Many people have never returned since Rita’s wind and water reduced homes to shards and stripped some lots bare.
“It’s not recovered, I don’t think, because the people’s not back,” said Tressie Smith, who owns the Anchors Up Grill on the main highway through town. “We don’t have enough people here. It’s not like home.”
Despite the widespread destruction, Rita was dwarfed by Katrina’s $151 billion damage toll and loss of life. Katrina struck southeast Louisiana and Mississippi a month earlier, killing more than 1,800 people. When the levees broke, 80 percent of New Orleans flooded.
“To this day, we’re the forgotten Rita victims,” said John LeBlanc, mayor of the small town of Erath in Vermilion Parish.
Residents of southwest Louisiana lamented what they called “Rita amnesia,” saying it took them longer to get aid because they struggled to draw attention to their devastation.
“This place, it was like a bomb was dropped on it. It was that bad,” Manuel said. “It makes me mad. New Orleans was talked about so much, and all these little towns, it was all wiped out.”
Eventually, assistance started flowing and recovery came to most of southwest Louisiana.
Vermilion Parish — the coastal, Cajun parish to the east of Cameron Parish — dug out and rebuilt.
It took two years for the local grocery store to reopen in Erath, and the strike of Hurricane Ike in 2008 re-flooded homes that hadn’t been elevated. But the town and Vermilion Parish haven’t lost population.
“We didn’t just stand there with our hands out. People here, we’re Cajuns. We started working,” LeBlanc said.
Nearby Calcasieu Parish, which took extensive wind damage from Rita, is booming, with billions in industrial projects planned. But in the parish’s largest city, Lake Charles Mayor Randy Roach worries about his neighbors to the south.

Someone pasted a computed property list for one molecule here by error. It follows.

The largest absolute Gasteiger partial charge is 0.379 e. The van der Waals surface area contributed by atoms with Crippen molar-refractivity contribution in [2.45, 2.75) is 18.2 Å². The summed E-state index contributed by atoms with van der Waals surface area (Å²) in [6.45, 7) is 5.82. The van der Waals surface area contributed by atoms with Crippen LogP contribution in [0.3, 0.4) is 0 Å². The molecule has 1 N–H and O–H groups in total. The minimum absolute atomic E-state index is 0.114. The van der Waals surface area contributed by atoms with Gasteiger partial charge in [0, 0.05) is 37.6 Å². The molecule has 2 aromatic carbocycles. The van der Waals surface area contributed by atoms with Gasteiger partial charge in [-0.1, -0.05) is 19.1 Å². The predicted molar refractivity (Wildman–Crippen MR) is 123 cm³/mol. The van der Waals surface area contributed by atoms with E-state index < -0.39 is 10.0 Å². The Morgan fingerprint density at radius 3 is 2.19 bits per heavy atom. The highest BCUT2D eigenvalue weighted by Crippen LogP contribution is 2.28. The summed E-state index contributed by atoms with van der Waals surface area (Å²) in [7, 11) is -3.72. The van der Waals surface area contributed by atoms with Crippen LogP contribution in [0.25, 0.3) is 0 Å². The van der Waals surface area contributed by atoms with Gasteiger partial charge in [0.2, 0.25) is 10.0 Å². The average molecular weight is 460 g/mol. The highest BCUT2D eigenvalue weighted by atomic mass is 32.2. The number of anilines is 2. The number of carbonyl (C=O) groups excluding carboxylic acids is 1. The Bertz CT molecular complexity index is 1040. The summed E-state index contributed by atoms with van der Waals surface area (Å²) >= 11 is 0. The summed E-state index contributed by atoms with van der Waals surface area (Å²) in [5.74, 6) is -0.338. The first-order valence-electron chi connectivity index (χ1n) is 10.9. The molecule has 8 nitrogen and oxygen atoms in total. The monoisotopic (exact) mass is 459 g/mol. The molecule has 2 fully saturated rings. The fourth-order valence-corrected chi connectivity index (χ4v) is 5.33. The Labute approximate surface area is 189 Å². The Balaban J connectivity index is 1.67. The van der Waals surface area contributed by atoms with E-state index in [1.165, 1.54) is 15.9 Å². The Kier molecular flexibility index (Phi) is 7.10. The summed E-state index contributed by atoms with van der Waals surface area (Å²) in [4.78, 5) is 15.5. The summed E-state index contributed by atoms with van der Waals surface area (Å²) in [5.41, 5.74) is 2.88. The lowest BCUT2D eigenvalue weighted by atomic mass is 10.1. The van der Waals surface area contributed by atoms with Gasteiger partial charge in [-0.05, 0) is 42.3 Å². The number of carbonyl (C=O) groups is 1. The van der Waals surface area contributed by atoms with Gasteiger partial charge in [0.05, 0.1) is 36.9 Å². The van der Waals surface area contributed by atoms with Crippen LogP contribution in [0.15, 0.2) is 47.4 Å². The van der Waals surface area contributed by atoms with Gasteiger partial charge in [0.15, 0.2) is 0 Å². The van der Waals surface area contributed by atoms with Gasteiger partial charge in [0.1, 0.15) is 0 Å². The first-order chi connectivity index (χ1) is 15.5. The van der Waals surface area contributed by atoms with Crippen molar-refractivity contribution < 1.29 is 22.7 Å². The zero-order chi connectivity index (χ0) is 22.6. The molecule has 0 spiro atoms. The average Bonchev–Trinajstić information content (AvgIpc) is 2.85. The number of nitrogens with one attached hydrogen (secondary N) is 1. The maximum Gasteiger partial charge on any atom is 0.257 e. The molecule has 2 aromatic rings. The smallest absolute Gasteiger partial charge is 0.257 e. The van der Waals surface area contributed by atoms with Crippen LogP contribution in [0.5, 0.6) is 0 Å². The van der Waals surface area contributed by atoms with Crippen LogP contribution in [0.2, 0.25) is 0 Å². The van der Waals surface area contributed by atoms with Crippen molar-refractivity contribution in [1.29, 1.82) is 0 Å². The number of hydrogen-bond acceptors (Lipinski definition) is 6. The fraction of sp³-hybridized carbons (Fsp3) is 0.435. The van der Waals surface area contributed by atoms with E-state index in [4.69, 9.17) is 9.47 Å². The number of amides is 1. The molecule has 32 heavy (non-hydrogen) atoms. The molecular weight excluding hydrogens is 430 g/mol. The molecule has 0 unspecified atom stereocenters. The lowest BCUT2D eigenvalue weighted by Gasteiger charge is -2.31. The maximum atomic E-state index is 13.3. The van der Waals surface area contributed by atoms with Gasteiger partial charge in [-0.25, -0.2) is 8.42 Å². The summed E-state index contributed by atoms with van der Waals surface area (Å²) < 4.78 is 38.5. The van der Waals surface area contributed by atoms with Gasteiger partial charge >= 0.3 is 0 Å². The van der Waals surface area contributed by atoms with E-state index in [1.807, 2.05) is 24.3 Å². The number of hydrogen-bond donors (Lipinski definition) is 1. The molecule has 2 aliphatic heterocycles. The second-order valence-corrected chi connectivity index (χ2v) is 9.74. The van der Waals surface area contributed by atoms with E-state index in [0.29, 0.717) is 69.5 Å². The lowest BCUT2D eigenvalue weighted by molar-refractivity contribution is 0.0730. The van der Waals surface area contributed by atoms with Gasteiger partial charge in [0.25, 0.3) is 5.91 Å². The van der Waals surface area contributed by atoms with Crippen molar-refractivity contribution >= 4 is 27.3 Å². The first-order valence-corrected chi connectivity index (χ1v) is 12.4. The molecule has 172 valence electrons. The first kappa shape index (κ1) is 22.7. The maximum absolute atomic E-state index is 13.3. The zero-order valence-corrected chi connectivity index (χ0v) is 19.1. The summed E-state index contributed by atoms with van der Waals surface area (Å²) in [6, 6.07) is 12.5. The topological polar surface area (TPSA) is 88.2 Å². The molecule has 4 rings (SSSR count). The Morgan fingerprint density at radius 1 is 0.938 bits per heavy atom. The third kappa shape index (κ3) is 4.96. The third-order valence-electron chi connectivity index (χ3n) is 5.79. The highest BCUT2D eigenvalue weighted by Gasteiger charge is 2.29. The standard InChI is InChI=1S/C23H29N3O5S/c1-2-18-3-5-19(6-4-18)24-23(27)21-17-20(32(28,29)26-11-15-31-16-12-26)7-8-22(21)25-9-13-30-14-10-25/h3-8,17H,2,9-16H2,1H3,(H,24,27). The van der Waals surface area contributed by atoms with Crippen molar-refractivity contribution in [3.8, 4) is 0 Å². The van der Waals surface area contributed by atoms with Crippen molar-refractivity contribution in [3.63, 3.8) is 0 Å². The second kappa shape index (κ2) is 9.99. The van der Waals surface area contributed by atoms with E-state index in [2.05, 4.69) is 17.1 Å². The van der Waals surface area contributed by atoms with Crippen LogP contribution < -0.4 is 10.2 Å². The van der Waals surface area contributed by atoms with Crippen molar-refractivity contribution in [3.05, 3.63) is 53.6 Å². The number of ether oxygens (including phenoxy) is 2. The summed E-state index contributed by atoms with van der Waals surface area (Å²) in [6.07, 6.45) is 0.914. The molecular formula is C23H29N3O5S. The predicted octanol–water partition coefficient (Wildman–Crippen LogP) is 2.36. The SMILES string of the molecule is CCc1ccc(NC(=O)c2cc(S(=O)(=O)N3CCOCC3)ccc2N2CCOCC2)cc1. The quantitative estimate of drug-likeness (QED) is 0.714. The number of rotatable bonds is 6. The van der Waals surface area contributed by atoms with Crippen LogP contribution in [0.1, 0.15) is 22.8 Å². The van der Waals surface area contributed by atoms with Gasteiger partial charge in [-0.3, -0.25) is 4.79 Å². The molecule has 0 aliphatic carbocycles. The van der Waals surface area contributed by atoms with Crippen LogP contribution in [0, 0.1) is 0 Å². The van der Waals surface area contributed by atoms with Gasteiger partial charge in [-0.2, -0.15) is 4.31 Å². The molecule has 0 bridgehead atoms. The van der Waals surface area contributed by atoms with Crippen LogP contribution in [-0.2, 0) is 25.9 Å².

“The social fabric of the area has been ripped apart in Cameron,” he said.
Ryan Bourriaque, the Cameron Parish administrator, takes a more positive view.
He points to rebuilt infrastructure, the hospital up and running, reconstructed schools and fire stations. And he says the rebuilding — with nearly every new structure raised on stilts — has made buildings safer.
“We have quite a bit of residents that have rebuilt in a more resilient and hardened fashion, and that in my opinion would be one of the successes from Rita,” Bourriaque said.
Buildings like the hospital comply with new FEMA flood plain regulations requiring structures to be highly elevated. But many people here blame FEMA’s regulations, saying the elevation standards have made recovery in Cameron difficult.
Cameron Parish officials set an ordinance requiring new construction to meet the FEMA elevation standards. Construction costs have nearly doubled.
Smith and her husband used a federal grant to buy a used trailer and raise it more than 12 feet in the air. But she said the town has changed.
“We’ve always been a close-knit community. Everybody knew everybody. It’s not like that anymore,” she said. “But hopefully one day it will be. I hope.”
Mark Schleifstein, NOLA.com | The Times-Picayune
The Associated Press By The Associated Press
on September 23, 2015 at 9:47 AM, updated September 23, 2015 at 9:49 AM